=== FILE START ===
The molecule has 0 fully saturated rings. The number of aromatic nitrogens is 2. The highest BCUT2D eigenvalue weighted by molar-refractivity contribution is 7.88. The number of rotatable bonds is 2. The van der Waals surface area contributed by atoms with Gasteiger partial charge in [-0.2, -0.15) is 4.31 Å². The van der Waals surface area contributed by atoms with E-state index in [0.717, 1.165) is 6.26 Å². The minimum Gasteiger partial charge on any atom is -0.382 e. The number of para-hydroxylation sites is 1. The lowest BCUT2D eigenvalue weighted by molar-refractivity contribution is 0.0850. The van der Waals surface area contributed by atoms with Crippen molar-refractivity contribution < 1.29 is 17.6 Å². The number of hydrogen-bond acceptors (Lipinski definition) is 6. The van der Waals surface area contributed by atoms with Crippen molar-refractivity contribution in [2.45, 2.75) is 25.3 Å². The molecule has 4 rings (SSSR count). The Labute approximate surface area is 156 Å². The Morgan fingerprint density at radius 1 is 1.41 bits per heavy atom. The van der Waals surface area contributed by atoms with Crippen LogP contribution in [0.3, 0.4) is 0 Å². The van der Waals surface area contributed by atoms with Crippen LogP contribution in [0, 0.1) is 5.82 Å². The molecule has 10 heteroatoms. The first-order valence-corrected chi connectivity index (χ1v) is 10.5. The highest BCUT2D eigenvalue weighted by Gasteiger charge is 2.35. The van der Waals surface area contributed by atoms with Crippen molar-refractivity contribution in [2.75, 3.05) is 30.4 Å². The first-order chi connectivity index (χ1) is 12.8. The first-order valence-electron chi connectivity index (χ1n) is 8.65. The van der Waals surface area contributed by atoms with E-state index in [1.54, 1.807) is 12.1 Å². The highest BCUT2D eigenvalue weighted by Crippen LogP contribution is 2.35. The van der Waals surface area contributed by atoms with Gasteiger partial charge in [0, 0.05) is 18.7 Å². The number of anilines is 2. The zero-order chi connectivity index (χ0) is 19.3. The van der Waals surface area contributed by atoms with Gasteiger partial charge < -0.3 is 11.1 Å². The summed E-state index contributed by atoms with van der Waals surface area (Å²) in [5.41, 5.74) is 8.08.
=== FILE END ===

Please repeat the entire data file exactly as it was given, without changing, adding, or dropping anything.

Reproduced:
The molecule has 0 fully saturated rings. The number of aromatic nitrogens is 2. The highest BCUT2D eigenvalue weighted by molar-refractivity contribution is 7.88. The number of rotatable bonds is 2. The van der Waals surface area contributed by atoms with Gasteiger partial charge in [-0.2, -0.15) is 4.31 Å². The van der Waals surface area contributed by atoms with E-state index in [0.717, 1.165) is 6.26 Å². The minimum Gasteiger partial charge on any atom is -0.382 e. The number of para-hydroxylation sites is 1. The lowest BCUT2D eigenvalue weighted by molar-refractivity contribution is 0.0850. The van der Waals surface area contributed by atoms with Crippen molar-refractivity contribution < 1.29 is 17.6 Å². The number of hydrogen-bond acceptors (Lipinski definition) is 6. The van der Waals surface area contributed by atoms with Crippen molar-refractivity contribution in [2.45, 2.75) is 25.3 Å². The molecule has 4 rings (SSSR count). The Labute approximate surface area is 156 Å². The Morgan fingerprint density at radius 1 is 1.41 bits per heavy atom. The van der Waals surface area contributed by atoms with Crippen LogP contribution in [0.3, 0.4) is 0 Å². The van der Waals surface area contributed by atoms with Crippen LogP contribution in [0, 0.1) is 5.82 Å². The molecule has 10 heteroatoms. The first-order valence-corrected chi connectivity index (χ1v) is 10.5. The highest BCUT2D eigenvalue weighted by Gasteiger charge is 2.35. The van der Waals surface area contributed by atoms with Crippen molar-refractivity contribution in [2.75, 3.05) is 30.4 Å². The first-order chi connectivity index (χ1) is 12.8. The first-order valence-electron chi connectivity index (χ1n) is 8.65. The van der Waals surface area contributed by atoms with E-state index in [1.54, 1.807) is 12.1 Å². The highest BCUT2D eigenvalue weighted by Crippen LogP contribution is 2.35. The van der Waals surface area contributed by atoms with Gasteiger partial charge in [0, 0.05) is 18.7 Å². The number of anilines is 2. The zero-order chi connectivity index (χ0) is 19.3. The van der Waals surface area contributed by atoms with Gasteiger partial charge < -0.3 is 11.1 Å². The summed E-state index contributed by atoms with van der Waals surface area (Å²) in [5.41, 5.74) is 8.08.